Ah, the holiday season has arrived. And with it, my curmudgeonly attitude. The brassy sounds of Christmas jingles accost me in every public space, harried shoppers are rushing through the stores snapping at their spouses, and I am once again wondering why it is that everyone has decided this is “the most wonderful time of the year”. Really? Not spring, when all of the fresh flowers are abloom? Not your birthday, when everyone gathers together to celebrate one more year of your extraordinary life? Not summer, with the warm sun beating on your shoulders and reflecting off the water? Alright, well…to each their own, I guess.
Listen, I’m not a total Grinch. To me, the first snow is pure, romantic magic. It fills me with so much longing and joy, I can hardly sleep for days. Christmas lights shining from a pine-scented tree are genuinely one of my favorite sights. And I find the chords of “O Come, O Come Emmanuel” so stirring, I’m often brought to tears. But, despite these cherished joys, I once again feel compelled to explain why I won’t be celebrating Christmas with you this year, and possibly every year after.
First, the presents. I don’t want to join the stressful crowd of people clamoring to find the perfect piece of crap for everyone they know, just because the date on the calendar is December 25th. I would rather surprise you with a gift on some random day in June, simply because I saw it and was thinking of you. As a person who constantly battles all of the stuff cluttering up my life, I don’t want to burden you out of some misplaced sense of guilt or obligation. I want to bless you when I give you a tangible token of my affection. And frankly, that seems less likely to happen at this time of year.
Second, the false joy. I know way too many people who are suffering and feel obliged to put on a happy face, just because it’s the holidays. I myself have experienced some of the worst times of my life between the months of November and January. You cannot plan your heartbreak and joy around dates on the calendar, and I’m tired of the pressure for everyone to do so.
Third, the Christian privilege. Frankly, I think it’s bullshit that our supposedly neutral government prioritizes holidays associated with the Christian tradition by making them national holidays, while forcing people who follow other faith traditions to work around a normal schedule during their own holidays. If you don’t know what I’m talking about, imagine working in a restaurant while you’re fasting for the month of Ramadan. Or trying to celebrate Hanukkah in a meaningful way with your kids while they’re barraged by images of Santa and Jesus and prepping for the exams they’re expected to take before school lets out for Christmas break. Or having to take unpaid time off, in order to fully engage in the renewal and celebration of Diwali. There is a certain cognitive dissonance that is required when we force people from other faith traditions to observe the “holiday season” while pretending that our nation is one which separates church and state. It isolates and others non-Christians from “American” society. And I’m not about to just ignore that.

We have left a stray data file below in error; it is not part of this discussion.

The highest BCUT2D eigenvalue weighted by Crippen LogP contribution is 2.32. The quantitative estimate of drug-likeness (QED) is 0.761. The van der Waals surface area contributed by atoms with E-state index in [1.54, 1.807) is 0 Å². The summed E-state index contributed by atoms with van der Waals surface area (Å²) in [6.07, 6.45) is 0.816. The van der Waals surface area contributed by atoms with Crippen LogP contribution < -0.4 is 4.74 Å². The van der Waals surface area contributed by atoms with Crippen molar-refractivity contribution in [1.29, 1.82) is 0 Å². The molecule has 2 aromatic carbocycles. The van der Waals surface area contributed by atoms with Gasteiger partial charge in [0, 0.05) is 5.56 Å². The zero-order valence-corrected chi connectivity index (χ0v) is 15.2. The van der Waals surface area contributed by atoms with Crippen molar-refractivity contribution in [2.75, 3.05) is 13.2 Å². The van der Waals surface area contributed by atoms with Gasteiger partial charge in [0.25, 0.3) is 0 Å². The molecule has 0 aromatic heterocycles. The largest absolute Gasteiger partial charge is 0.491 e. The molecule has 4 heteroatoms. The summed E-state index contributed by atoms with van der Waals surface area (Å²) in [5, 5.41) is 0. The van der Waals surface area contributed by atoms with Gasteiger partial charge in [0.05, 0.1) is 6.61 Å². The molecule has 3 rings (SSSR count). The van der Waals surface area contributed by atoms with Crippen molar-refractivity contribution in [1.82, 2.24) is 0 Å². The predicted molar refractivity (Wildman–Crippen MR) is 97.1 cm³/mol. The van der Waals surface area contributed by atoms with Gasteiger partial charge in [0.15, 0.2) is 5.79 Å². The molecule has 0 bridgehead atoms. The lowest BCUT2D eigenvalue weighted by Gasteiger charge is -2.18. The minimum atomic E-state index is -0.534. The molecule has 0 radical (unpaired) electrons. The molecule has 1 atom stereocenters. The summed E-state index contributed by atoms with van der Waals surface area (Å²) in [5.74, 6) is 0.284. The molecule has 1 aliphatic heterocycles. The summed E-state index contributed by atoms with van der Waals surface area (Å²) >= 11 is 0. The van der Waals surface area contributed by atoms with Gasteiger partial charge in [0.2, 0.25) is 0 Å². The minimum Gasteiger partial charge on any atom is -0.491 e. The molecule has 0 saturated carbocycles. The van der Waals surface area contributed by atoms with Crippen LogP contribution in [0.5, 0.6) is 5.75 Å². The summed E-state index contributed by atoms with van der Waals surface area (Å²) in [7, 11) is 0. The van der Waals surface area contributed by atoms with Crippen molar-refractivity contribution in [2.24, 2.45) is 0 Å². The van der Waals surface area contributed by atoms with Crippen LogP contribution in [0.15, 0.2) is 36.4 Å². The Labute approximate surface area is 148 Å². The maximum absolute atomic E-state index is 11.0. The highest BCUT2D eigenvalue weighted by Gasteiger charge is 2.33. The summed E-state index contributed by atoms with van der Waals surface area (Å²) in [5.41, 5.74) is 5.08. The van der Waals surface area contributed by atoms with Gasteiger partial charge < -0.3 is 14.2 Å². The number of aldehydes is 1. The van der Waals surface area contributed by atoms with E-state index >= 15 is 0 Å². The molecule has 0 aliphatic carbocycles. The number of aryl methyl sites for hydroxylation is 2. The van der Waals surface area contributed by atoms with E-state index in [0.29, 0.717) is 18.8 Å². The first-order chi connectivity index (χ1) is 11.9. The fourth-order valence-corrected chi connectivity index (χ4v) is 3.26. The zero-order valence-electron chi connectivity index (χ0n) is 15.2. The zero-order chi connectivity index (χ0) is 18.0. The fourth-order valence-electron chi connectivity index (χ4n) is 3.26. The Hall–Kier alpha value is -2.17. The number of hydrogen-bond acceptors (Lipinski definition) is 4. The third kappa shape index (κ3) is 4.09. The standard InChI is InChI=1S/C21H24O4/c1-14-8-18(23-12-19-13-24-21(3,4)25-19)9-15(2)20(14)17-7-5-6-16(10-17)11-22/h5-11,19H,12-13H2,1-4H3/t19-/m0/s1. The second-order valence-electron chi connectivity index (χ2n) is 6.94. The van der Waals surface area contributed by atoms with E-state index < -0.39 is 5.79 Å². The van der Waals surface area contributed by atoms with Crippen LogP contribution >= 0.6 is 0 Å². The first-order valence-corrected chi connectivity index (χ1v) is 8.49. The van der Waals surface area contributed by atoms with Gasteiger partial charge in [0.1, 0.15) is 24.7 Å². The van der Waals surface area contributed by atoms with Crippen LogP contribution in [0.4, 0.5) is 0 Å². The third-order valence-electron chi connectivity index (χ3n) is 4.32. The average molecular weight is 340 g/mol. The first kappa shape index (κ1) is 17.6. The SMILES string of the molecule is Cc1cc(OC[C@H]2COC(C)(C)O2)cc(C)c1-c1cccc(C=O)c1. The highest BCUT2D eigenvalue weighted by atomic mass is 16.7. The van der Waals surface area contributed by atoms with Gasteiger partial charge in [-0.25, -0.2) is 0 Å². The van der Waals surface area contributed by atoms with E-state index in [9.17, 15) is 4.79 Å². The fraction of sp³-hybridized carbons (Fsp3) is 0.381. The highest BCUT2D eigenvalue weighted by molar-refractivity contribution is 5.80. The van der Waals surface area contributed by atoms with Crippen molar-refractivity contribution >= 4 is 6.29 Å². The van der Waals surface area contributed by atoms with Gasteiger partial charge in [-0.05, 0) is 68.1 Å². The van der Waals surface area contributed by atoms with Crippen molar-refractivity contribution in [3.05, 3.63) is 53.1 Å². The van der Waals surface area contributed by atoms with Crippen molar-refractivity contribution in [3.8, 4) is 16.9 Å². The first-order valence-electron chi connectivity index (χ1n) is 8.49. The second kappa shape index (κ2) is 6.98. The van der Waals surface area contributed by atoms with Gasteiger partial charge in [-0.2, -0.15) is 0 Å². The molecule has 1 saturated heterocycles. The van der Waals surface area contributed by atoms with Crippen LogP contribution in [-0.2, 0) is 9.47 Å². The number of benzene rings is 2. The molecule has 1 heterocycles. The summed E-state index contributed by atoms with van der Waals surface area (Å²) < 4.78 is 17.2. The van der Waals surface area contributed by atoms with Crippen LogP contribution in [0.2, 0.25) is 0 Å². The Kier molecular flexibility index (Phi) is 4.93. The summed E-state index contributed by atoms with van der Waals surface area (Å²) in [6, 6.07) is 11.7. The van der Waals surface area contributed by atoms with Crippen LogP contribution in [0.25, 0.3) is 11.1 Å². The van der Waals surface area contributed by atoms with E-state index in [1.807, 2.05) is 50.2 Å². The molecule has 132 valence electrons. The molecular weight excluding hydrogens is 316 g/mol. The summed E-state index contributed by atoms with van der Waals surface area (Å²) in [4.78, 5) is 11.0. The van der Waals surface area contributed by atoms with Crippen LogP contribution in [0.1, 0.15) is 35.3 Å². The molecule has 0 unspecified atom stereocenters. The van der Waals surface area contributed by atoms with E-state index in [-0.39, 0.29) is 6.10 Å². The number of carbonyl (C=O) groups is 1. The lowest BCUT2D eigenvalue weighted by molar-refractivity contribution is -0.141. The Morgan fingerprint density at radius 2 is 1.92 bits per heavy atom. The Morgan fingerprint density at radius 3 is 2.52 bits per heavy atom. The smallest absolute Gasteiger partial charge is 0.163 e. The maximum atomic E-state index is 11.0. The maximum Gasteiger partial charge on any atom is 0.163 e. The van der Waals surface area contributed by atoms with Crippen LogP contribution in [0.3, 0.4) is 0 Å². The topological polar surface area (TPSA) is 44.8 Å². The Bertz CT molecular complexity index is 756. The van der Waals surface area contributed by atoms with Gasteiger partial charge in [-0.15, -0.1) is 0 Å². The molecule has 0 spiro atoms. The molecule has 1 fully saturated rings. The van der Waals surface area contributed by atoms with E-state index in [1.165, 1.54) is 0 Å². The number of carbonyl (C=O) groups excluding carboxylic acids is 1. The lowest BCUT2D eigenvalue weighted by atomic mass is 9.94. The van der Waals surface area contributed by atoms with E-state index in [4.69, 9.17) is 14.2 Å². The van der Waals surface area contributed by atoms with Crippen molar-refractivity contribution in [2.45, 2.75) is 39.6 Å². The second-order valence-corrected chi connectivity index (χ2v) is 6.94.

So, please understand that I’m not trying to be a Grinch when I bow out for the season. I love life, and gifts, and bright, shiny things just as much as you do. But, I want to live a life based on inclusion, intention, and honesty. And for me, celebrating Christmas just doesn’t jive with that. So, to all of you celebrating or not celebrating, I will just offer this sincere wish: may you know the magic, beauty and richness of life in every season. And may you please, please stop wishing me a Merry Christmas.